While serving presidents such as Santos, Pérez Molina and Costa Rica's Laura Chinchilla are championing the reform of drug policy, it is three former Latin American presidents who have done most to break the taboo on the issue and move the debate from the academic and nongovernmental sphere to the political sphere.
Former presidents Fernando Henrique Cardoso of Brazil, Ernesto Zedillo of Mexico, and César Gaviria of Colombia are the founding commissioners of the Global Commission on Drug Policy, whose June 2011 report boldly urged political leaders and public figures to "have the courage to articulate publicly what many of them acknowledge privately", namely that repressive drug strategies have demonstrably failed.
The 19 commissioners also include a powerhouse array of other ex-presidents, intellectuals as well as social and business leaders.
The commission was born of an earlier regional incarnation, the Latin American Commission on Drugs and Democracy, which in February, 2009, flagged the idea that the long-term solution for the drug problem is to drastically reduce the demand for drugs in the main consumer countries.
Speaking with The Global Mail, ex-President Cardoso — who chairs the commission — says the best way to do this is to take users out of the criminal system and use social and health services to treat them and convince them not to take drugs.
"I had a conversation with one of the main leaders in Colombia and he said, 'We are killing the drug dealers and drug producers but we are not destroying the contraband [or] the traffic, because when we kill one there is always another one and another one to replace them because it is so profitable,'" Cardoso recounts.
"We have to accept the reality that market laws are operating here, so instead of concentrating the fight on trying to eradicate production, control the cartels and destroy crops, it could be more effective to concentrate on trying to decrease consumption as has been done successfully with tobacco.
"Why not approach it the other way around and try to convince people not to take drugs?"
This logic has been hard to sell — particularly in the US — because "drugs" is such a loaded word. It may be politically safe to talk of regulating tobacco and alcohol — both of which are arguably more harmful to humans than, say, marijuana — but the idea of applying this policy to other drugs tends to translate as a blanket endorsement of drug use. For this reason governments have long simply avoided the issue.
Speaking at the Woodrow Wilson International Center for Scholars in Washington DC on March 29, 2012, Guatemalan Secretary of Planning Fernando Carrera put it like this: "There is a gorilla in the room we need to talk about."
Presenting his president's position, he was careful to clarify that Guatemala does not advocate the complete liberalisation of drugs.
Cardoso is similarly cautious with his language: "It is not easy to say 'Let's legalise.' I prefer to say, 'Let's regulate the use of all kinds of drugs.'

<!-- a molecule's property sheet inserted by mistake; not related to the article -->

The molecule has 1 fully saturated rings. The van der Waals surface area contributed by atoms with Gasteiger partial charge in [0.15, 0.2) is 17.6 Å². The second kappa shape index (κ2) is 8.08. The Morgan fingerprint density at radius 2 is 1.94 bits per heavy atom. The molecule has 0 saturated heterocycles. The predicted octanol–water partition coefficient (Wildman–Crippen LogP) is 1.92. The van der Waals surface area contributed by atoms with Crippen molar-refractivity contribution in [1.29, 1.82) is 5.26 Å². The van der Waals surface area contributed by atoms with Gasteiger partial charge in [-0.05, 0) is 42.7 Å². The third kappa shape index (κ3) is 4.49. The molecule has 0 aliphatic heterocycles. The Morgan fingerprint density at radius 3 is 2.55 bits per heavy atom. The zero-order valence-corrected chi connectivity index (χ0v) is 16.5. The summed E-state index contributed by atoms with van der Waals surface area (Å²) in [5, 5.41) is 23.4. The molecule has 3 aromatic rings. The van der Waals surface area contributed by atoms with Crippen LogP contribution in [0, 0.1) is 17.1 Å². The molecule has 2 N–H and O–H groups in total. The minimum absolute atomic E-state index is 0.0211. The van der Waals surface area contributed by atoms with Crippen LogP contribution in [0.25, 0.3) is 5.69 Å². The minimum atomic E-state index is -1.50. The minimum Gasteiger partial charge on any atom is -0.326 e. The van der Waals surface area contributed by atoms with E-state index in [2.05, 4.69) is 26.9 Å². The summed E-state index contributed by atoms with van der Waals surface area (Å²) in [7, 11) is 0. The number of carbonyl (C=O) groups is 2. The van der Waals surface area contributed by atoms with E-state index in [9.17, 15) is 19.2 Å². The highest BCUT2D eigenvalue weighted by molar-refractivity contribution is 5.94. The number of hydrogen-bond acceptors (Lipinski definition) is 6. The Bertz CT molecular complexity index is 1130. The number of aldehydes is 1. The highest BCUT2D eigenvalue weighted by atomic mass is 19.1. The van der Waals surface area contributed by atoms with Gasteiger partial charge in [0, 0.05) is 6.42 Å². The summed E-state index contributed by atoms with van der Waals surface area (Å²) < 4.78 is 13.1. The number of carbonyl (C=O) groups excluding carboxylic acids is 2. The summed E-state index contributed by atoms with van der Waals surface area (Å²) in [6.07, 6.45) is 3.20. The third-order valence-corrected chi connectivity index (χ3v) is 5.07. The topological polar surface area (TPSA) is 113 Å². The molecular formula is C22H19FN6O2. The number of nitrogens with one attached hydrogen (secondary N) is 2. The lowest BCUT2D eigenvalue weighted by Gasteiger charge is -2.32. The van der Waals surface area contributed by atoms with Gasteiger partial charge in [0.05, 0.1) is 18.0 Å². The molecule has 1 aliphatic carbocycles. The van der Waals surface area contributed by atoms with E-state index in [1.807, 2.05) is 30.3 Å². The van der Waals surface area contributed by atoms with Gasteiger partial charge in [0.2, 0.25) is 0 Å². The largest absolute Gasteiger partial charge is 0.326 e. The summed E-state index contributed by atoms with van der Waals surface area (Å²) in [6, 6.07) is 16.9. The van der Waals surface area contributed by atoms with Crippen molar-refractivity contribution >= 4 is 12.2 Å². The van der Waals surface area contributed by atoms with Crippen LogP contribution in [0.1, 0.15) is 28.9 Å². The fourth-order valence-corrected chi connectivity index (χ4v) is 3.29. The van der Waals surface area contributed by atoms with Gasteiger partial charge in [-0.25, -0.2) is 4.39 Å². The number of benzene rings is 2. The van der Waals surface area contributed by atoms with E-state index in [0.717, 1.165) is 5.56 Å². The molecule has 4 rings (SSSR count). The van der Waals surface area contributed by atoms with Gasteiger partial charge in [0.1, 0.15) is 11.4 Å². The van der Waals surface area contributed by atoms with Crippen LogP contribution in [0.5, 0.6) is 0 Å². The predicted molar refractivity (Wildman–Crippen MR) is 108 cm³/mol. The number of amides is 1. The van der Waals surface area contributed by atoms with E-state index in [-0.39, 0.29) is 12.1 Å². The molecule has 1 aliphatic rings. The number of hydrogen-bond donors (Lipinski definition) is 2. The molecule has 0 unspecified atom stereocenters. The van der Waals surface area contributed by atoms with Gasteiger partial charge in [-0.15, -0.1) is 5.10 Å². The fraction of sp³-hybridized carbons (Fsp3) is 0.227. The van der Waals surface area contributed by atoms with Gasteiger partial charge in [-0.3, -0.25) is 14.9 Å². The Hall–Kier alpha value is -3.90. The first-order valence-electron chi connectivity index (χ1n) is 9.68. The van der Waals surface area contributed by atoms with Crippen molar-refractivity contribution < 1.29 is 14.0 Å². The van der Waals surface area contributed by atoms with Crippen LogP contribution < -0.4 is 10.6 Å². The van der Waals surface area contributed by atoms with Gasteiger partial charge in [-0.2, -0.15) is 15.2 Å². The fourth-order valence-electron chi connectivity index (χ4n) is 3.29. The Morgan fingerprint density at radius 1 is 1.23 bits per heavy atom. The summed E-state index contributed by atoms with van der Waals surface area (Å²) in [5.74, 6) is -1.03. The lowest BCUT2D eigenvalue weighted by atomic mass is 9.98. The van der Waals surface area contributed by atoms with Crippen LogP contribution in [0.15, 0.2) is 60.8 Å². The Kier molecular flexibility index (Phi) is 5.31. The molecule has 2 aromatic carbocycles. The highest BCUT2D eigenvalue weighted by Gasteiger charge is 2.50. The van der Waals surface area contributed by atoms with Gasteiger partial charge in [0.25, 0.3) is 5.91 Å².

"It is important to create a culture of regulating the consumption of drugs, but to always condemn use, as we do with tobacco and alcohol.
"In the case of cocaine you have to be very strict in the regulation. There are people that are dependant on cocaine and in that case it is better to offer cocaine under the control of the government, through hospitals or social agencies."
He says that incarcerating drug users is always counterproductive as "you learn a lot more about drugs and other crimes in jail than [outside]".
More than this, by keeping users out of the criminal system and instead exposing them to health and social services, you increase the chance of rehabilitation.
By way of example, Cardoso cites Portugal's experiment with decriminalisation. Faced with the highest number of drug-related AIDS deaths in Europe, in 2001 Portugal decriminalised the use of all drugs. Drug use is seen as a health problem and users are referred to a "dissuasion commission" and offered therapy and treatment.
"By decriminalising, they are saying drug users will not go through the judicial system or the police system and the results in Portugal are quite impressive, the use of drugs is decreasing."
While Cardoso acknowledges that Washington will not seriously entertain a drug policy overhaul in the short term, he is less understanding when it comes to the UN.
He criticises the UN Commission on Narcotic Drugs's (CND) zero consumption goal as "unrealistic". His colleague at the Global Commission on Drug Policy, former Swiss President Ruth Dreifuss, goes further saying the UN approach simply does not acknowledge scientific evidence.
"The UN should use science as a basis and seek consistency on its approach to drug issues, listening to bodies such as the World Health Organisation and UNAIDS, that call for harm reduction and public health as the guidelines for drug policies," she says.
As for the US, Washington's acknowledgment that the drug policy debate is "legitimate" is little more than lip service. Perhaps there too, it'll take former presidents to lead the way.
In the 2011 documentary Breaking the Taboo, which also includes Cardoso and Dreifuss, ex-presidents Jimmy Carter and Bill Clinton both recognise the failure of US drug policy.
The latter, with 20/20 hindsight, says: "There are a lot of things that I would have done differently. I think that my opposition to needle exchange and medical marijuana when I was president, both were wrong."
Nixon would be turning in his grave.